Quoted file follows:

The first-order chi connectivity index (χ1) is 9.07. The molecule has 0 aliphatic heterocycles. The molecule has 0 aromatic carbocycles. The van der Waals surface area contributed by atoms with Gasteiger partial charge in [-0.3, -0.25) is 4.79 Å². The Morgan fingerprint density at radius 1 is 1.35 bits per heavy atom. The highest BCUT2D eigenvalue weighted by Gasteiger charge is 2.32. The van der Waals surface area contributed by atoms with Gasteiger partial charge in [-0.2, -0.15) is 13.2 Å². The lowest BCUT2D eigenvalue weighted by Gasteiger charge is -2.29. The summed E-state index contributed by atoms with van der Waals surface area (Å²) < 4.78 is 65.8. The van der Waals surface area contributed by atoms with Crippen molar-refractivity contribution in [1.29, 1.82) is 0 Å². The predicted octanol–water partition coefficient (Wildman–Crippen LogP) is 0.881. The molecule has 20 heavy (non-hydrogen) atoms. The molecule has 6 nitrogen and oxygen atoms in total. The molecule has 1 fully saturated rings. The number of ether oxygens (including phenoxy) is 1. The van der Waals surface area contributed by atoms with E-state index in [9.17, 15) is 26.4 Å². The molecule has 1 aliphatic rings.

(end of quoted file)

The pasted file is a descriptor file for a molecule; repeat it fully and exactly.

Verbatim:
The first-order chi connectivity index (χ1) is 9.07. The molecule has 0 aliphatic heterocycles. The molecule has 0 aromatic carbocycles. The van der Waals surface area contributed by atoms with Gasteiger partial charge in [-0.3, -0.25) is 4.79 Å². The Morgan fingerprint density at radius 1 is 1.35 bits per heavy atom. The highest BCUT2D eigenvalue weighted by Gasteiger charge is 2.32. The van der Waals surface area contributed by atoms with Gasteiger partial charge in [-0.2, -0.15) is 13.2 Å². The lowest BCUT2D eigenvalue weighted by Gasteiger charge is -2.29. The summed E-state index contributed by atoms with van der Waals surface area (Å²) < 4.78 is 65.8. The van der Waals surface area contributed by atoms with Crippen molar-refractivity contribution in [1.29, 1.82) is 0 Å². The predicted octanol–water partition coefficient (Wildman–Crippen LogP) is 0.881. The molecule has 20 heavy (non-hydrogen) atoms. The molecule has 6 nitrogen and oxygen atoms in total. The molecule has 1 fully saturated rings. The number of ether oxygens (including phenoxy) is 1. The van der Waals surface area contributed by atoms with E-state index in [9.17, 15) is 26.4 Å². The molecule has 1 aliphatic rings.